Mel Chin’s Rematch in Four Museums in Houston
“The survival of my own ideas may not be as important as a condition I might create for others’ ideas to be realized.” — Mel Chin
A haunting sculpture, strangely reminiscent of both nature and machinery, greets visitors as they enter Asia Society Texas Center in Houston. Made of bamboo, its graceful cylindrical body ends with a conical bottom, like a rocket, while wavering at its top is a plumage of long river canes, as if tossed by the wind. Life and death, beauty and danger, creation and destruction — all these things come to mind when one is confronted with this fascinating work, “Our Strange Flower of Democracy,” by famous artist and native Houstonian Mel Chin.
The shape of Chin’s sculpture replicates the 15,000-pound bomb, BLU-82B/C-130, also known by its nickname the “Daisy Cutter.” Used by the U.S. military in Vietnam and Afghanistan, this bomb would flatten a forest into a helicopter landing zone. Prior to the bombing, the aircrafts dropped flyers with the picture of the bomb as a fair warning to the local population — get out or get killed. By appropriating the “Daisy Cutter” as a symbol of U.S. foreign policy, Chin encourages us to consider the meaning of the popular expression used by government officials — “defending democracy.” Does the government always truly “defend democracy” when American troops become involved in an armed conflict overseas or is it rhetoric that justifies aggression?
Like with all Chin’s works, there are multiple layers of meaning waiting to be uncovered by a thoughtful viewer. One of the clues lies in the resemblance between the flowerets at the top of the sculpture and the hemlock. This poisonous plant was supposedly taken by ancient philosopher Socrates who was sentenced to death for questioning the principles of Athenian democracy. The shadow of ancient Greece, the cradle of democracy, evokes the question about courage to speak up and complacency in contemporary society.
The use of bamboo and coconut twine as structural elements indicates yet another layer of meaning that has to do with Chin’s interest in the so-called cargo cults that sprang in Melanesia during World War II. Islanders saw military equipment and supplies airdropped for the soldiers who often shared some of the goods with them. When the dropping of cargo stopped with the end of the war, islanders started imitating the same practices that they saw performed by the soldiers in hope to bring material wealth (“cargo”). One of these practices involved building life-size replicas of airplanes using local materials. Chin’s sculpture invites contemplation of the complex relationship between Western and non-Western civilizations.
Mel Chin is one of the most famous and most prolific contemporary American artists. His art covers a truly encyclopedic range of subjects — politics, ecology, science, world cultures, the subconscious. Chin also is a Renaissance man when it comes to the choice of media — he easily moves from 2D to 3D, from installations to performances, and from video to digital media. However, the most important thing about his art, remarkable as it is in itself, is its social resonance.
Mel Chin carries the weight of the world on his shoulders. He has a keen eye for social injustices, political controversies and ecological problems, no matter where on the planet they take place. His art opens eyes, engages minds and calls to take action. Most of all, it reminds us that we are a part of humankind and everything that is happening in the world has bearing on our lives.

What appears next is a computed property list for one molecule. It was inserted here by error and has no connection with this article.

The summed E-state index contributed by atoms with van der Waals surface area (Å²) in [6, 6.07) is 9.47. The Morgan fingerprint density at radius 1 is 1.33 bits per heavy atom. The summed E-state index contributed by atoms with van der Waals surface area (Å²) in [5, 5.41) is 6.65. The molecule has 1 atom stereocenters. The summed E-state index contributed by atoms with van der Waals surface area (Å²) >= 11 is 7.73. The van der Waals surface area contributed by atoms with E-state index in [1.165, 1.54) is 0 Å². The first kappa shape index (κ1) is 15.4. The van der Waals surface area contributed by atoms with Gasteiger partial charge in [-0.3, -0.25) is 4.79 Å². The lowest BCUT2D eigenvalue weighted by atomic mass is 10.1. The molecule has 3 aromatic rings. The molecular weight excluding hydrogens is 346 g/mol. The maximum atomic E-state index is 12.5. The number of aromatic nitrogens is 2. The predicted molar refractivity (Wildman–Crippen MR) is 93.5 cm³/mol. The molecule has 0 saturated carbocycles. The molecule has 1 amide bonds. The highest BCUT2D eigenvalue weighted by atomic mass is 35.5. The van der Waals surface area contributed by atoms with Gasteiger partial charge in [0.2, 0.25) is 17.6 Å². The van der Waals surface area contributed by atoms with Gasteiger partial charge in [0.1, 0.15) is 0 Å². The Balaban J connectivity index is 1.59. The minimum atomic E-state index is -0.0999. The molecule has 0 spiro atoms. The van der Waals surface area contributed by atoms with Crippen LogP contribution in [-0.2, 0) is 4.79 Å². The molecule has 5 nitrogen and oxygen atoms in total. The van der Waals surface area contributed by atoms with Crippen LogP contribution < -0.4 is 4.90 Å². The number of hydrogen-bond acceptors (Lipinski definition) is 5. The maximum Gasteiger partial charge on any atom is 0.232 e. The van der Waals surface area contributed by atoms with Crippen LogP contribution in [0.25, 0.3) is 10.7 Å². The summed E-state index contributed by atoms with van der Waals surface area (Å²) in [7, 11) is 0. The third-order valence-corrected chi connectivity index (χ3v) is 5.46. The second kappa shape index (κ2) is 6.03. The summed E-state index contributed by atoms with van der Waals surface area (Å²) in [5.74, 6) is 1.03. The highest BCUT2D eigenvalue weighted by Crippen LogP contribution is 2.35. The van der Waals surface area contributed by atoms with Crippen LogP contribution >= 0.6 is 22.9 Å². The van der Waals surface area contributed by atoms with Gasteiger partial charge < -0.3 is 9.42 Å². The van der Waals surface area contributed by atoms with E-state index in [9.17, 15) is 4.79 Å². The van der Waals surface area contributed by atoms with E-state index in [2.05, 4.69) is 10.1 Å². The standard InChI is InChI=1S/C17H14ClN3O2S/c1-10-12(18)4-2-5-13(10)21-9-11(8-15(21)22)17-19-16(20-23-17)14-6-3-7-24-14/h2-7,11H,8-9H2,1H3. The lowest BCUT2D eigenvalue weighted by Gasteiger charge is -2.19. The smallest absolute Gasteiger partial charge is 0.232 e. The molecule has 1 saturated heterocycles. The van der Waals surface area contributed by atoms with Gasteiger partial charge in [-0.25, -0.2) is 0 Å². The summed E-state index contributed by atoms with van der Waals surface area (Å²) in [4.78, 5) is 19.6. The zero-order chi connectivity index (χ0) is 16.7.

This winter and spring, Houston is celebrating the lifelong achievement of its famous native son with a large retrospective, “Rematch.” Organized by the New Orleans Museum of Art, this extensive exhibition simultaneously showcases Mel Chin’s work in four museums: Blaffer Art Museum, Asia Society Texas Center, Contemporary Arts Museum Houston and the Station Museum of Contemporary Art. The retrospective opened on Jan. 17, with the artist’s talk marathon during which Chin gave presentations at each of the four participating museums, every time addressing the specific selection of works on view.
I followed the artist’s route from one museum to another and was overwhelmed by the scope and depth of his creative output. It would be a disservice to this amazing master to try to review the whole retrospective in a magazine article. I will provide snippets of this grandiose presentation and focus on the works that stroke a particular chord with my own sensibilities.
Of the four locations, the show at the Asia Society Texas Center is my favorite. This exhibition features only six works, but their craftsmanship and complexity of content deserve longer time than one may imagine. Thematically and visually, all of them contain references to non-European cultures — Chinese, Japanese, Central Asian, Middle Eastern and, in the instance of the above-mentioned “Our Strange Flower of Democracy,” Melanesian. However, their content is much broader and brings together Eastern and Western philosophies, psychoanalysis, and connects them with contemporary events and our own everyday experiences.
From a distance, “Wheel of Death” gives an impression of a beautifully executed black-and-white drawing that features three whimsically looking, but undoubtedly recognizable creatures — a pig, a rooster and a snake. According to the Buddhist “wheel of life,” they represent three “mental poisons — ignorance, greed and anger. As they follow each other in a circle, they create a recurrent pattern of cause and effect. However, there is a surprise. Upon a closer observation, one realizes that the image is not a drawing at all, but a collage made of pieces of a car tire.